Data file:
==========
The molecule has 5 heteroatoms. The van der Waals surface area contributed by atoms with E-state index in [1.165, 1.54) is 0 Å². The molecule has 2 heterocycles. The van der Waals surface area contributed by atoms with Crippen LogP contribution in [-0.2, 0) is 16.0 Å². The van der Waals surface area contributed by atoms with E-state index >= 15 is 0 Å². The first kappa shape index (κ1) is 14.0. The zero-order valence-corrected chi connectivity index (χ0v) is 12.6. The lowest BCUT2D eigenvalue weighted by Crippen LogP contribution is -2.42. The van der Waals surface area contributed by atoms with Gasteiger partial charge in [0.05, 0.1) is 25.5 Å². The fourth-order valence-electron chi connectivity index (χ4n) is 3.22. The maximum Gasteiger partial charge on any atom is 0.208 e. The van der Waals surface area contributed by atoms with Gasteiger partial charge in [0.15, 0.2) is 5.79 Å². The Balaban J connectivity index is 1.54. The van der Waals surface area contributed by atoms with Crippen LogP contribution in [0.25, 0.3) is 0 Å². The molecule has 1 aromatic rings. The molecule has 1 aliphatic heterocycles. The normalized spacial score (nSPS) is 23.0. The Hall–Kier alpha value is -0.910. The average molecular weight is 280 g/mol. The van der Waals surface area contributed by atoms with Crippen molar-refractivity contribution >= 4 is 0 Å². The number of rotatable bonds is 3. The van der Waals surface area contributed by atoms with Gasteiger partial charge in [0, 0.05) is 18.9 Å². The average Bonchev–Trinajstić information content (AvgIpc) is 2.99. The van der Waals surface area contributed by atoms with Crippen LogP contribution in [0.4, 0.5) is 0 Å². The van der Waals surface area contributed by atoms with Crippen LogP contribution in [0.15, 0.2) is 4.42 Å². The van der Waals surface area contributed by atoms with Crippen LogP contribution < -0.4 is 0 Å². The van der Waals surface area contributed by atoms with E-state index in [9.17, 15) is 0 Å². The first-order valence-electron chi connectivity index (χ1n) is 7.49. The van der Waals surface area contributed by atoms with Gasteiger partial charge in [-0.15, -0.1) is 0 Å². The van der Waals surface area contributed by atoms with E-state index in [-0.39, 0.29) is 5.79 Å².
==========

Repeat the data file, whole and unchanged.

The molecule has 5 heteroatoms. The van der Waals surface area contributed by atoms with E-state index in [1.165, 1.54) is 0 Å². The molecule has 2 heterocycles. The van der Waals surface area contributed by atoms with Crippen LogP contribution in [-0.2, 0) is 16.0 Å². The van der Waals surface area contributed by atoms with E-state index >= 15 is 0 Å². The first kappa shape index (κ1) is 14.0. The zero-order valence-corrected chi connectivity index (χ0v) is 12.6. The lowest BCUT2D eigenvalue weighted by Crippen LogP contribution is -2.42. The van der Waals surface area contributed by atoms with Gasteiger partial charge in [0.05, 0.1) is 25.5 Å². The fourth-order valence-electron chi connectivity index (χ4n) is 3.22. The maximum Gasteiger partial charge on any atom is 0.208 e. The van der Waals surface area contributed by atoms with Gasteiger partial charge in [0.15, 0.2) is 5.79 Å². The Balaban J connectivity index is 1.54. The van der Waals surface area contributed by atoms with Crippen LogP contribution in [0.25, 0.3) is 0 Å². The molecule has 1 aromatic rings. The molecule has 1 aliphatic heterocycles. The normalized spacial score (nSPS) is 23.0. The Hall–Kier alpha value is -0.910. The average molecular weight is 280 g/mol. The van der Waals surface area contributed by atoms with Crippen molar-refractivity contribution >= 4 is 0 Å². The number of rotatable bonds is 3. The van der Waals surface area contributed by atoms with Gasteiger partial charge in [0, 0.05) is 18.9 Å². The average Bonchev–Trinajstić information content (AvgIpc) is 2.99. The van der Waals surface area contributed by atoms with Crippen LogP contribution in [0.4, 0.5) is 0 Å². The van der Waals surface area contributed by atoms with Crippen LogP contribution in [0.15, 0.2) is 4.42 Å². The van der Waals surface area contributed by atoms with Crippen LogP contribution < -0.4 is 0 Å². The van der Waals surface area contributed by atoms with E-state index in [9.17, 15) is 0 Å². The first-order valence-electron chi connectivity index (χ1n) is 7.49. The van der Waals surface area contributed by atoms with Gasteiger partial charge in [-0.15, -0.1) is 0 Å². The van der Waals surface area contributed by atoms with E-state index in [-0.39, 0.29) is 5.79 Å².